Medical Journal of Dr. D.Y. Patil Vidyapeeth

SHORT COMMUNICATION
Year
: 2020  |  Volume : 13  |  Issue : 6  |  Page : 602-

Positive side of human response to the COVID-19 crisis


Praveen Prakash, Santosh Kumar Sharma, Arpita Joshi, Namrata Sarin, Sompal Singh 
 Department of Pathology, NDMC Medical College and Hindu Rao Hospital, Delhi, India

Correspondence Address:
Sompal Singh
Department of Pathology, NDMC Medical College and Hindu Rao Hospital, Delhi
India




How to cite this article:
Prakash P, Sharma SK, Joshi A, Sarin N, Singh S. Positive side of human response to the COVID-19 crisis.Med J DY Patil Vidyapeeth 2020;13:602-602


How to cite this URL:
Prakash P, Sharma SK, Joshi A, Sarin N, Singh S. Positive side of human response to the COVID-19 crisis. Med J DY Patil Vidyapeeth [serial online] 2020 [cited 2021 Jan 17 ];13:602-602
Available from: https://www.mjdrdypv.org/text.asp?2020/13/6/602/300153


Full Text



We read with interest your editorial entitled “Pandemic, Panic, Policies, and the Paradox of Control,” where you have described the consequences of panic response during the COVID-19 crisis.[1] We agree with each of your word but would like to present our point of view – the positive aspect of human response to the COVID-19 crisis.

The COVID-19 outbreak has taught laboratory personnel new ways to deal with laboratory samples including cytology and histopathology samples. Guidelines have been published by the Indian Association of Pathologists and Microbiologists[2] as well as the Indian Academy of Cytologists.[3] These guidelines have stratified various samples and recommended variable degrees of precautions to be taken while handling laboratory samples. The guidelines were rationale and do not appear to be a result of the panic response. These guidelines will not only help laboratory personnel in the fight against COVID-19 but will also prepare humankind from any such future outbreak from a novel pathogen.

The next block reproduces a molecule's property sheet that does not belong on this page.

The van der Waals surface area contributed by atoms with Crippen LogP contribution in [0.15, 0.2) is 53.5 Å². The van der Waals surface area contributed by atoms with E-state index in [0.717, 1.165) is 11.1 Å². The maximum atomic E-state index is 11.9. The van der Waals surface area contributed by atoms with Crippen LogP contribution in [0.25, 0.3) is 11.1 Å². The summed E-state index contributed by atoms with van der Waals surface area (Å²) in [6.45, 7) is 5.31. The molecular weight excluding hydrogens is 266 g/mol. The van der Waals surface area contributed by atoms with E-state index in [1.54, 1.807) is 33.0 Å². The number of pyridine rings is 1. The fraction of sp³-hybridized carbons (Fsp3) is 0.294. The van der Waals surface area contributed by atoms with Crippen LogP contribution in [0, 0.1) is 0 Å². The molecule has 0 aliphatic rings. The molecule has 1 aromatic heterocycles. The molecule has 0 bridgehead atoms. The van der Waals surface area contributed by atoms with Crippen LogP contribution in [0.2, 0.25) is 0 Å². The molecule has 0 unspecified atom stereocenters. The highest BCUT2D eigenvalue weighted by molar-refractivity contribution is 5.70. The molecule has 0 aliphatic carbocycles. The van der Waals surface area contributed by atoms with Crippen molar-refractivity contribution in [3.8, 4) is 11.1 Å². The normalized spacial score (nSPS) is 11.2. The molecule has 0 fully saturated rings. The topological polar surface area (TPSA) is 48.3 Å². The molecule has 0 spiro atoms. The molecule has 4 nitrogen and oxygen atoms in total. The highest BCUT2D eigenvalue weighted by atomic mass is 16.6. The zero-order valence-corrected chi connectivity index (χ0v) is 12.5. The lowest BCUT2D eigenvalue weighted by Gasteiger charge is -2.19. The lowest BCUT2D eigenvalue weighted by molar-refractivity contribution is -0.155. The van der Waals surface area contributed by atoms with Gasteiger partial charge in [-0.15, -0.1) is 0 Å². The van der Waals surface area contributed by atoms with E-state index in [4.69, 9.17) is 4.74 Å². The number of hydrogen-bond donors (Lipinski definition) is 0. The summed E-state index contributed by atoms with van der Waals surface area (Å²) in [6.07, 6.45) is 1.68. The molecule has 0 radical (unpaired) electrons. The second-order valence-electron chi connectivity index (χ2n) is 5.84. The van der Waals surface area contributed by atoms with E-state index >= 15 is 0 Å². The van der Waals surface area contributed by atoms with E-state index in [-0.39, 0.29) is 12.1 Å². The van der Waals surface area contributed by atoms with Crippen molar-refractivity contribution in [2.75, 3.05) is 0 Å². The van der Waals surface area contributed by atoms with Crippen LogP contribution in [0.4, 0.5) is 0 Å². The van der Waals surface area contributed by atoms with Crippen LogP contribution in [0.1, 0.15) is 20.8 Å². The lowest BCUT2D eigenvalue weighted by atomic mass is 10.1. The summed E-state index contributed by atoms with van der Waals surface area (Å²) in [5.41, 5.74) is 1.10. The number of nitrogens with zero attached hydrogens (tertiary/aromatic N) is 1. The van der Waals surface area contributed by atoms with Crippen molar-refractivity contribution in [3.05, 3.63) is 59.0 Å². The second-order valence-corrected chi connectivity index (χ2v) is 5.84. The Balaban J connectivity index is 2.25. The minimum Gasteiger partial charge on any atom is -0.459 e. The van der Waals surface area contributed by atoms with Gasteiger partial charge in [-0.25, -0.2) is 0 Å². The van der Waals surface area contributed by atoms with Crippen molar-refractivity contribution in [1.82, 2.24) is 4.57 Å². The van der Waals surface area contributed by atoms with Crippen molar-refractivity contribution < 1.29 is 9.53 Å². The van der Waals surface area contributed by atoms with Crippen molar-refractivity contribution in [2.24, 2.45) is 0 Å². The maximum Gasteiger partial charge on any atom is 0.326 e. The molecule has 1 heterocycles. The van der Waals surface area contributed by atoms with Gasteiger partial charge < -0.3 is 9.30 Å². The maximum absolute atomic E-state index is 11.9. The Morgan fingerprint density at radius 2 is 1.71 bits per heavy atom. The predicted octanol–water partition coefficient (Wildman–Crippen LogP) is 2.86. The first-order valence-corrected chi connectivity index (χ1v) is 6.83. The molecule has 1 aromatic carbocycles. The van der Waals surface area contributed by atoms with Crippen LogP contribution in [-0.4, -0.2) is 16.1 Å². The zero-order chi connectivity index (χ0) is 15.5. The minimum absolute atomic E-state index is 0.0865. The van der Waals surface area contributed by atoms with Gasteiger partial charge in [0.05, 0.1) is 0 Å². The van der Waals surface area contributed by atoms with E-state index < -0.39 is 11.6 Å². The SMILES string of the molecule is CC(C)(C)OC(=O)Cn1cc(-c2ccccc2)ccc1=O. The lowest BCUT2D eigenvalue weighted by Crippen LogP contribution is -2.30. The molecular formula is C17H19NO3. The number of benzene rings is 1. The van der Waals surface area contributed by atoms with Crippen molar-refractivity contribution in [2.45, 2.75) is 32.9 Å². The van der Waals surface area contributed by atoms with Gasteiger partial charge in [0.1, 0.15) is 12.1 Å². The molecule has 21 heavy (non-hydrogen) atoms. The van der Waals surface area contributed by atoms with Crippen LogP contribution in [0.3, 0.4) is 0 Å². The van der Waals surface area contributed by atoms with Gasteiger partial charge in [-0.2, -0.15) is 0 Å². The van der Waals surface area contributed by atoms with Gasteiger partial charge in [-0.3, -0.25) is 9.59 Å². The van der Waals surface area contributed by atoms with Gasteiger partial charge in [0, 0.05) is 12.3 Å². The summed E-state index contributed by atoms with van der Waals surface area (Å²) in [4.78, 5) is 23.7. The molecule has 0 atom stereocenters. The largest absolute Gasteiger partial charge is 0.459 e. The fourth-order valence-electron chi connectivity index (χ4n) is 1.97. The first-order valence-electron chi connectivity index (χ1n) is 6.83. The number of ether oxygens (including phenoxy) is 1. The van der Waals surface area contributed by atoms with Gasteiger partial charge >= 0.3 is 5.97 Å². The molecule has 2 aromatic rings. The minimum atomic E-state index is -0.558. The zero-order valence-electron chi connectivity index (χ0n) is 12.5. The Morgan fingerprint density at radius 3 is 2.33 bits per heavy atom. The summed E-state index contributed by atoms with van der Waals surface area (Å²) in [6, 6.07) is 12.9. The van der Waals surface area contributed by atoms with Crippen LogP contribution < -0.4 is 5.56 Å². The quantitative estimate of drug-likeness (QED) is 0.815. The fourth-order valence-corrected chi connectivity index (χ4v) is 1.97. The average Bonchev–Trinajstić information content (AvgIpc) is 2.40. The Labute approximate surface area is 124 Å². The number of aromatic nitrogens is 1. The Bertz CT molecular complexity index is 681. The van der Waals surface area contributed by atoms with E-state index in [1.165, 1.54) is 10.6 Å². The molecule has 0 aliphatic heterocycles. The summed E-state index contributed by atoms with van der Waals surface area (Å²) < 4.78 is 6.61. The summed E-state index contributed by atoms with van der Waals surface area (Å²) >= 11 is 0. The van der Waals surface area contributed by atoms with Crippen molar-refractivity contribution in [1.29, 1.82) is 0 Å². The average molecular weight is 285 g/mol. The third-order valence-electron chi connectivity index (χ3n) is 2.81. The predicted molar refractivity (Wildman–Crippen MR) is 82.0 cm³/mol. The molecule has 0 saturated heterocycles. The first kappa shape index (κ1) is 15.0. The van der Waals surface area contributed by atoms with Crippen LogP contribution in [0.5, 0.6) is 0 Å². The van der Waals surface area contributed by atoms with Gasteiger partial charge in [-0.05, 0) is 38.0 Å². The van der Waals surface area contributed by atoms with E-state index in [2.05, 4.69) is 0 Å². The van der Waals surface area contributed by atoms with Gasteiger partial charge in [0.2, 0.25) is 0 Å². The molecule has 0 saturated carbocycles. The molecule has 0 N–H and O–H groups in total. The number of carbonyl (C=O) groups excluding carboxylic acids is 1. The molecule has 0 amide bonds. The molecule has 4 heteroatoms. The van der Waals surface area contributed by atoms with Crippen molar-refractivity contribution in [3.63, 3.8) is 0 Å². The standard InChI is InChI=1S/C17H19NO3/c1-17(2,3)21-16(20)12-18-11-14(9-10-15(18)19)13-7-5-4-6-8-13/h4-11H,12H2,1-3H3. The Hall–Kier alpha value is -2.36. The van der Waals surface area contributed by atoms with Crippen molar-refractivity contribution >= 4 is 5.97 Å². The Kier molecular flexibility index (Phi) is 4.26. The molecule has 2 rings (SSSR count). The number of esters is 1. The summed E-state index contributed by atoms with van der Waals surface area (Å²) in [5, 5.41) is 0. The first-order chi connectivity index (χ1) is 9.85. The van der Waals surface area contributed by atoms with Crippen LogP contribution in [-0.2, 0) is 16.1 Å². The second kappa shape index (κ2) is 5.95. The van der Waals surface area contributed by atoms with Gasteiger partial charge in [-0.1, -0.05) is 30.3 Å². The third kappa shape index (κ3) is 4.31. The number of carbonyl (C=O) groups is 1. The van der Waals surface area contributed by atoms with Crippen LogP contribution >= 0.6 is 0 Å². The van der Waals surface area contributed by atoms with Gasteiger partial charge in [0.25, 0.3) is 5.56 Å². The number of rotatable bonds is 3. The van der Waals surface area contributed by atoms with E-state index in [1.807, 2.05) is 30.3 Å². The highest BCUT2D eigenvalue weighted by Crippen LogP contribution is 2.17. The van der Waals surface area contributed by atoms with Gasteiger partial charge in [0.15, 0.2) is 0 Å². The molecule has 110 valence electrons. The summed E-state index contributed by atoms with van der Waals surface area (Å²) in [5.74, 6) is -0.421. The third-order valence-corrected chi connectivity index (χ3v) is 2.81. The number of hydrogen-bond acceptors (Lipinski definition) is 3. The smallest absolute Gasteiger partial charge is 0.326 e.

The COVID-19 outbreak has led to the introduction of various management techniques in a hospital management. Although various management tools and techniques are being successfully tried in managing health-care industries throughout the world, these tools have rarely been applied in India as evident from published English literature. Newer management techniques were required in view of staggering of health-care staff, resulting in the functional shortage of workforce. The feasibility of application of queuing analysis has been studied in managing hospitals in the Indian setup[4] as well as the application of lean management techniques in the Indian health-care system.[5] Not only there was functional shortage of workforce but also the laboratory reagents and consumables were in short supply due to the lockdown. In view of all these factors, health-care managers have to look at the lean management techniques.

The COVID-19 pandemic has an impact on medical and paramedical education. In most of the countries, educational institutions have been closed to protect students. In order to continue the education of students, newer modalities of online teaching emerged. The software programs which were basically designed for official meetings have been tried successfully for online teaching of students.[6]

In conclusion, the potential drawbacks and consequences of the panic response to COVID-19 are very well described by Banerjee;[1] in addition, there is also a positive aspect of human response to the COVID-19 crisis.

References

1Banerjee A. Pandemic, panic, policies, and the paradox of control. Med J Dr DY Patil Vidyapeeth 2020:1-2. [doi: 10.4103/mjdrdypu.mjdrdypu_491_20]. [E-pub Ahead of Print].
2Misra V, Agrawal R, Kumar H, Kar A, Kini U, Poojary A, et al. Guidelines for various laboratory sections in view of COVID-19: Recommendations from the Indian Association of Pathologists and Microbiologists. Indian J Pathol Microbiol 2020;63:350-57.
3Srinivasan R, Gupta P, Rekhi B, Deb P, Nijhawan VS, Prasoon D, et al. Indian academy of cytologists national guidelines for cytopathology laboratories for handling suspected and positive COVID-19 (SARS-CoV-2) patient samples. J Cytol 2020;37:67-71.
4Verma A, Yadav S, Narula A, Butti, AK, Sarin N, Gupta R, et al. Application of queuing analysis for optimized utilization of laboratory staff: An observational study. Arch Med Health Sci 2020;8:53.
5Leite H, Lindsay C, Kumar M. COVID-19 outbreak: Implications on healthcare operations. TQM J 2020;. [doi: 10.1108/TQM-05-2020-0111]. [E-pub Ahead of Print].
6Guzacheva N. Zoom technology as an effective tool for distance learning in teaching English to medical students. Bull Sci Pract 2020;6:457-60.